BENGALURU: If a bank employee has completed the qualifying years of service, should his/her resignation be considered for voluntary retirement? Is an employee, who has resigned under different bank regulations, entitled to receive pension? The high court has said ‘no’ to both questions..Justice Raghvendra S Chauhan, in a recent judgment while dismissing a batch of petitions filed by many employees against banks, said that law does not permit to treat resignation as voluntary retirement and employees who had resigned are not entitled to pension.
“...The law does not permit the blurring of the difference between the two on the ground that if an employee has completed the qualifying service for the purpose of pension, then his resignation would be deemed to be a ‘voluntary retirement’. Hence, the argument of the counsel for petitioners is clearly unsustainable,” the judge observed.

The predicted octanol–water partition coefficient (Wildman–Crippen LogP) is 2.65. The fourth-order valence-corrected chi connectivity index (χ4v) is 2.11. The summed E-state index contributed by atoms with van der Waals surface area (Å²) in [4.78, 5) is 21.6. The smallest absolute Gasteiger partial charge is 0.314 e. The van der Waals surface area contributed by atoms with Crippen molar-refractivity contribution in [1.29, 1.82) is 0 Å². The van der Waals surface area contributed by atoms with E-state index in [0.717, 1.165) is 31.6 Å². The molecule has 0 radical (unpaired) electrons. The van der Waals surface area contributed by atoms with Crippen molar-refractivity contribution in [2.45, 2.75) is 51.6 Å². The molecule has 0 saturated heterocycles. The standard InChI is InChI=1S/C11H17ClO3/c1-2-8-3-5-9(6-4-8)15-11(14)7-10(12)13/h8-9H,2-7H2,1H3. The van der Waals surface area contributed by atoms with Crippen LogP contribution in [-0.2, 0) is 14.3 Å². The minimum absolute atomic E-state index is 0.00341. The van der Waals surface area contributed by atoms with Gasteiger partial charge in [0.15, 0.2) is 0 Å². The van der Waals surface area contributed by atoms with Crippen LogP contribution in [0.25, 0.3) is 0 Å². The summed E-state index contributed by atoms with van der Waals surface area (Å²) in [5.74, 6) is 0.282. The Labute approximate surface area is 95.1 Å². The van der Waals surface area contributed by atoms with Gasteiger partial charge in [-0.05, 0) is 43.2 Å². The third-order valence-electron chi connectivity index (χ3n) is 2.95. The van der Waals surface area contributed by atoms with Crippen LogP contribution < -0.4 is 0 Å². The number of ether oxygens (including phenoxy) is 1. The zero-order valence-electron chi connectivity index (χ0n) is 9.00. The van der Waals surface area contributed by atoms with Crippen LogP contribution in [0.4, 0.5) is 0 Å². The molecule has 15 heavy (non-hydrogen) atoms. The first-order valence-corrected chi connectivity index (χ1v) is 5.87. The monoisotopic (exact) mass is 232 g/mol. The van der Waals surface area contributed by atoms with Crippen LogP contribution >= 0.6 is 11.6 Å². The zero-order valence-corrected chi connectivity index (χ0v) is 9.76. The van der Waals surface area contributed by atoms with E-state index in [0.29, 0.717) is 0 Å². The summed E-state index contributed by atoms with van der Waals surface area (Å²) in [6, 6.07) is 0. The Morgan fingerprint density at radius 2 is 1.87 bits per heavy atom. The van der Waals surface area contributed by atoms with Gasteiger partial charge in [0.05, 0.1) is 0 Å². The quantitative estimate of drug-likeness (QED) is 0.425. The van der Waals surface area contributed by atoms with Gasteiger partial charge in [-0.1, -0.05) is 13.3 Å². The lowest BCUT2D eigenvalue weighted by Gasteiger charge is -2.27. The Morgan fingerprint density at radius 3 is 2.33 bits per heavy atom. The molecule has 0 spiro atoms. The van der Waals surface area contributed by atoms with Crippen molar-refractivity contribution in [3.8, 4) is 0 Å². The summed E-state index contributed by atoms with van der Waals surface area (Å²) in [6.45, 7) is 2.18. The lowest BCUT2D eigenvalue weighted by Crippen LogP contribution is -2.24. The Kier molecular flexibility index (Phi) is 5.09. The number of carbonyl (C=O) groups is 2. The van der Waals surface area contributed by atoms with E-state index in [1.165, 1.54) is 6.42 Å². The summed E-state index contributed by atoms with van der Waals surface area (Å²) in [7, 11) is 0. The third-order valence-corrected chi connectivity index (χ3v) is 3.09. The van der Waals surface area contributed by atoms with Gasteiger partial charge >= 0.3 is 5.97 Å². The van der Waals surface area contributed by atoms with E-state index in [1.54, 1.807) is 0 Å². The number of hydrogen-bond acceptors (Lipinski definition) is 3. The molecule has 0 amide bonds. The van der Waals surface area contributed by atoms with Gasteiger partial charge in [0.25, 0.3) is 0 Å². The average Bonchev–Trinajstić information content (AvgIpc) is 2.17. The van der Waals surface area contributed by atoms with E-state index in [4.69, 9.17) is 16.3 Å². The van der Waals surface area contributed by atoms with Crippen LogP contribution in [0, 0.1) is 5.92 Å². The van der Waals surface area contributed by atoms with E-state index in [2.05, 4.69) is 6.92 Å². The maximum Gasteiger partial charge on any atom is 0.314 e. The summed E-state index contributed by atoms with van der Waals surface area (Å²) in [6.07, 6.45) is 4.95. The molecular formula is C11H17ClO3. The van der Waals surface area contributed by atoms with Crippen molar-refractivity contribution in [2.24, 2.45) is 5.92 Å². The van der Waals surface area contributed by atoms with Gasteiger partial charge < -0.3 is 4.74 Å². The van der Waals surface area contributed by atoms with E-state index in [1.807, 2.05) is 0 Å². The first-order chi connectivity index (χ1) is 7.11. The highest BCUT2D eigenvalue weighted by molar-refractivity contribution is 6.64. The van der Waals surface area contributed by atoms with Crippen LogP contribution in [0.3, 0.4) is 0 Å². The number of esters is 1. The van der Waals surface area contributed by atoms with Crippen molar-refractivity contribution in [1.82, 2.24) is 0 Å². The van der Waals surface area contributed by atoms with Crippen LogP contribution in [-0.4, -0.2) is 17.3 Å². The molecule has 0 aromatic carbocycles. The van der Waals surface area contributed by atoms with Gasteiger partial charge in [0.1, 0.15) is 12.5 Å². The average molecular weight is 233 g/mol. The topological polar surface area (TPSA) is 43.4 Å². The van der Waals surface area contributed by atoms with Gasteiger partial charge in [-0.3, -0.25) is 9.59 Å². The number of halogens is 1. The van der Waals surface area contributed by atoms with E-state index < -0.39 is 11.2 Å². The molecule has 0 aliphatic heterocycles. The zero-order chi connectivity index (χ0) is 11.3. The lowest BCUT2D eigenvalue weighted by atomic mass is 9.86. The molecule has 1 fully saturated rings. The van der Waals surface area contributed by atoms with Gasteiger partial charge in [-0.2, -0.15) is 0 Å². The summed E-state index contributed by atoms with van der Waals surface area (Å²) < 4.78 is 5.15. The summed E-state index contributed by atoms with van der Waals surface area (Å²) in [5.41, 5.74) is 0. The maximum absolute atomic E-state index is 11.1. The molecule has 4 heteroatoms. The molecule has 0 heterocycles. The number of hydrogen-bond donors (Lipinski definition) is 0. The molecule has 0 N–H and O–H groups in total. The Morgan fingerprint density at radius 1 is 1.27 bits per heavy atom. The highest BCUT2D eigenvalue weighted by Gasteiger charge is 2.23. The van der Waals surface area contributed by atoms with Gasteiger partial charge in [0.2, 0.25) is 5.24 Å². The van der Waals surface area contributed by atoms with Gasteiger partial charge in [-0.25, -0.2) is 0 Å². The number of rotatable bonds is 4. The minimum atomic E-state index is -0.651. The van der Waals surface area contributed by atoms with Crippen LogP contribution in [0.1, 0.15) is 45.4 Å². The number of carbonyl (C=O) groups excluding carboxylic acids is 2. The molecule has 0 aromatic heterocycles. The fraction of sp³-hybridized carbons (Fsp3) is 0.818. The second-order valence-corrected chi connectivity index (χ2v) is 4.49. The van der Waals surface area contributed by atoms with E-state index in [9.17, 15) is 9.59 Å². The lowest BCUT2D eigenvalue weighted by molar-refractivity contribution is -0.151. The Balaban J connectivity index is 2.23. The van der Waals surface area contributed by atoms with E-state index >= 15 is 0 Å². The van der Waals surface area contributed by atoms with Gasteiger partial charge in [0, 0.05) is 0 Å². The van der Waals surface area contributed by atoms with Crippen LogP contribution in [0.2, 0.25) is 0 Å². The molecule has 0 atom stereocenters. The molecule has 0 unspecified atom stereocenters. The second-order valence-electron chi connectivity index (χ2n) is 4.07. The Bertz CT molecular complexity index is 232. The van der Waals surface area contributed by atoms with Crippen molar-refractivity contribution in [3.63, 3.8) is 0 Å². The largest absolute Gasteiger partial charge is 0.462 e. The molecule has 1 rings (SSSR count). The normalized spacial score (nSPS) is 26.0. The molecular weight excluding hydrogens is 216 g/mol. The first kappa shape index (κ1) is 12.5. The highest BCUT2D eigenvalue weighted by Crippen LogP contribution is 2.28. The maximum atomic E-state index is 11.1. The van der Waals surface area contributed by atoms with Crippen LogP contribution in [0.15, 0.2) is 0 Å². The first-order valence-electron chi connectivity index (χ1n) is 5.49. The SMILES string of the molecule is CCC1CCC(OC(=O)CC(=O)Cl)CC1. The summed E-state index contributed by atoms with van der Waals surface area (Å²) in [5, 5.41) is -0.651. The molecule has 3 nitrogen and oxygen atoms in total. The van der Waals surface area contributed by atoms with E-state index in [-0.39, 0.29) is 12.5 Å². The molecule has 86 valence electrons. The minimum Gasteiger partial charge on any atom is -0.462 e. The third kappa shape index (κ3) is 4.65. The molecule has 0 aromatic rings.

The judge also categorically held that once the period for opting for the pension scheme is over, the employees cannot be permitted to exercise their option for the scheme again.
According to the order, the petitioners joined service in different banks between 1969 and 1985 either as officers, clerks, or sub-staff. During their service, a dispute arose between the employees and the managements of 58 banks with regard to the introduction of a pension scheme as a second retiral benefit in lieu of the Contributory Provident Fund.
Eventually, on October 29, 1993, a settlement was reached between the employees and the managements, according to which those employees who voluntarily retired after a qualifying service of 20 years would be entitled to receive proportionate pension. Even by 2007-2010, none of the banks had introduced VRS. But wanting to exit from their bank, the petitioners resigned during this period. The employees demanded that another opportunity should be given to them for opting for the pension scheme. Finally, another option to join the pension scheme was granted to employees who were either serving or had retired, or had opted for voluntary retirement. However, those who had resigned were told they were not entitled to receive pension. This was challenged before the court.
The bank is justified in disallowing the petitioners from exercising their option for the pension scheme. Hence, the orders dated April 7, 2014, rejecting the representations filed by some of the petitioners, are legally valid Justice Raghvendra S Chauhan